This identity crisis relates to meditation because sometimes we do not know what type of person we want to be, so a good way to determine what kind of person you want to be is to meditate on it. I have noticed that through meditation I have tried to focus myself on becoming a better person. Rather than focusing on being a person that can please everyone, if I can focus on being a person that is kind and good in everything they do, it is easier to be kind and to be the good person that I want to be. We are always told to focus on who we want to become, rather than focusing on the person we are on now, because if you focus on what you are doing now, you will never change the ways you do things. But if you focus on the person you want to be, you are able to change your life to fit it more to the person you want to be because you are able to see the changes you need to make in your life.

Viola (or Cesario) can use this meditation and put it into their life to decide which person they decide to be. If Viola wants to focus on going for the love of her life she should stay as being Cesario because she can stay close to him this way. If Viola wants to focus on being a girl she needs to focus on being Viola and not worry about what Orsino is thinking. Of course there are repercussions with both of these options. If Viola is to stay acting in the character of Cesario, she will never be able to love Orsino, and she will be loved by Olivia because she is a man. If she is to reveal herself as Viola she will not be able to love Orsino or be near him because she pretended to be a man and because she is of a different class. Obviously Viola is dealing with a major identity crisis and her best way to deal with it is through meditation and focusing on being the person she really wants to be and sticking to that. Rather than trying to be a person that she is currently which is not the person whom she wishes to be.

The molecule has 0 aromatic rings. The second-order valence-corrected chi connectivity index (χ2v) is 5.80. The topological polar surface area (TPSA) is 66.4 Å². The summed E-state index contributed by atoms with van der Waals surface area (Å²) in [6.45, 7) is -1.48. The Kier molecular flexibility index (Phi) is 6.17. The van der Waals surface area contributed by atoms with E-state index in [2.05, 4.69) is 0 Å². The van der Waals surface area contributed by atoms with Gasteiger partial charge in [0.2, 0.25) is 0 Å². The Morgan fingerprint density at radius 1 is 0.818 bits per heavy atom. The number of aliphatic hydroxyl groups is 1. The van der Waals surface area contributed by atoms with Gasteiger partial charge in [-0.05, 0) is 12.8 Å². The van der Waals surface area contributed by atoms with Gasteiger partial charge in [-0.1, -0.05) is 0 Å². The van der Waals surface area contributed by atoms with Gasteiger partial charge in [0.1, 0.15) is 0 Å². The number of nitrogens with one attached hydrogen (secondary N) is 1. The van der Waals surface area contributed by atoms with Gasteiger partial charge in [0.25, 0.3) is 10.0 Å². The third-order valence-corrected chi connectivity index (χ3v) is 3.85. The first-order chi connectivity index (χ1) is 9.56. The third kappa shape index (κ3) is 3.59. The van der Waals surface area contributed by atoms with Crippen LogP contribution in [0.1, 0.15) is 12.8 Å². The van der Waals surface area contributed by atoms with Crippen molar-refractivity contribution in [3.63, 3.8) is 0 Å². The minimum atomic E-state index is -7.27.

Monday, November 21, 2016

Romantic Love

Lexie Trzcinski

A couple weeks ago I attended an event on Journalism, Michael A. Memoil came and asked people questions relating mostly to politics. I felt really intrigued by this event because prior to this year I had always wanted to major in communications and eventually work for a television show like NBC, where he had worked for for 8 years. Although I have changed my interest I still found this event to be extremely fascinating. Especially because we had just gone through the presidential election a couple weeks ago. Michael had an immense amount of experience through all sorts of social media such as LA Times, Today and NBC. Being able to hear someone else’s own experience helps people have a better understanding of the different things you can for jobs or internships.